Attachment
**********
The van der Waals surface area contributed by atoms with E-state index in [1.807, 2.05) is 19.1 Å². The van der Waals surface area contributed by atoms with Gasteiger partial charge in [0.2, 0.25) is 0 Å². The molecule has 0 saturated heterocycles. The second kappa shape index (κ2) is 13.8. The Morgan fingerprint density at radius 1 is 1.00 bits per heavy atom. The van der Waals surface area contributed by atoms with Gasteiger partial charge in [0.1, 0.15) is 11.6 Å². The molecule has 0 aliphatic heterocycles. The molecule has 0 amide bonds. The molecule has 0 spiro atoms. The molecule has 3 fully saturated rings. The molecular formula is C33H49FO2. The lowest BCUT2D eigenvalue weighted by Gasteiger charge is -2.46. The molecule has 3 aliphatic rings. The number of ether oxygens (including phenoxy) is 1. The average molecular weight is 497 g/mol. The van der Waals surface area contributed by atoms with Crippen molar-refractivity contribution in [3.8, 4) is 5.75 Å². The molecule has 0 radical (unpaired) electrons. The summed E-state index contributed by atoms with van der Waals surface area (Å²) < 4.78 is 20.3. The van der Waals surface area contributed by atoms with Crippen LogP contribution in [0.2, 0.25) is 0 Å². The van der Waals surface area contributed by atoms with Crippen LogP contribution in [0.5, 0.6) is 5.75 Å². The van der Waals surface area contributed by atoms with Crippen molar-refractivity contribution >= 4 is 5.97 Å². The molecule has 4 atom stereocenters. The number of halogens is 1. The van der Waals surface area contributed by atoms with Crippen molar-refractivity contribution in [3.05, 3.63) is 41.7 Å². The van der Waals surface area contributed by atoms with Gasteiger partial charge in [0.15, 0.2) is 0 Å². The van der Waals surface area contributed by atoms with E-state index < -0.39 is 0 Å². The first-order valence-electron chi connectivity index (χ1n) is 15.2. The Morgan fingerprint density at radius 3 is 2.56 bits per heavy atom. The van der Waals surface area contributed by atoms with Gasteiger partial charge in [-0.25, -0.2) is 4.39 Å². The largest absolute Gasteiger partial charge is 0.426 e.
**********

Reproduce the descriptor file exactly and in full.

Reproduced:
The van der Waals surface area contributed by atoms with E-state index in [1.807, 2.05) is 19.1 Å². The van der Waals surface area contributed by atoms with Gasteiger partial charge in [0.2, 0.25) is 0 Å². The molecule has 0 saturated heterocycles. The second kappa shape index (κ2) is 13.8. The Morgan fingerprint density at radius 1 is 1.00 bits per heavy atom. The van der Waals surface area contributed by atoms with Gasteiger partial charge in [0.1, 0.15) is 11.6 Å². The molecule has 0 aliphatic heterocycles. The molecule has 0 amide bonds. The molecule has 0 spiro atoms. The molecule has 3 fully saturated rings. The molecular formula is C33H49FO2. The lowest BCUT2D eigenvalue weighted by Gasteiger charge is -2.46. The molecule has 3 aliphatic rings. The number of ether oxygens (including phenoxy) is 1. The average molecular weight is 497 g/mol. The van der Waals surface area contributed by atoms with Crippen molar-refractivity contribution in [3.8, 4) is 5.75 Å². The molecule has 0 radical (unpaired) electrons. The summed E-state index contributed by atoms with van der Waals surface area (Å²) < 4.78 is 20.3. The van der Waals surface area contributed by atoms with Crippen LogP contribution in [0.2, 0.25) is 0 Å². The van der Waals surface area contributed by atoms with Crippen LogP contribution in [0.5, 0.6) is 5.75 Å². The van der Waals surface area contributed by atoms with Crippen molar-refractivity contribution >= 4 is 5.97 Å². The molecule has 4 atom stereocenters. The number of halogens is 1. The van der Waals surface area contributed by atoms with Crippen molar-refractivity contribution in [3.05, 3.63) is 41.7 Å². The van der Waals surface area contributed by atoms with Gasteiger partial charge in [0.15, 0.2) is 0 Å². The van der Waals surface area contributed by atoms with E-state index < -0.39 is 0 Å². The first-order valence-electron chi connectivity index (χ1n) is 15.2. The Morgan fingerprint density at radius 3 is 2.56 bits per heavy atom. The van der Waals surface area contributed by atoms with Gasteiger partial charge in [-0.25, -0.2) is 4.39 Å². The largest absolute Gasteiger partial charge is 0.426 e.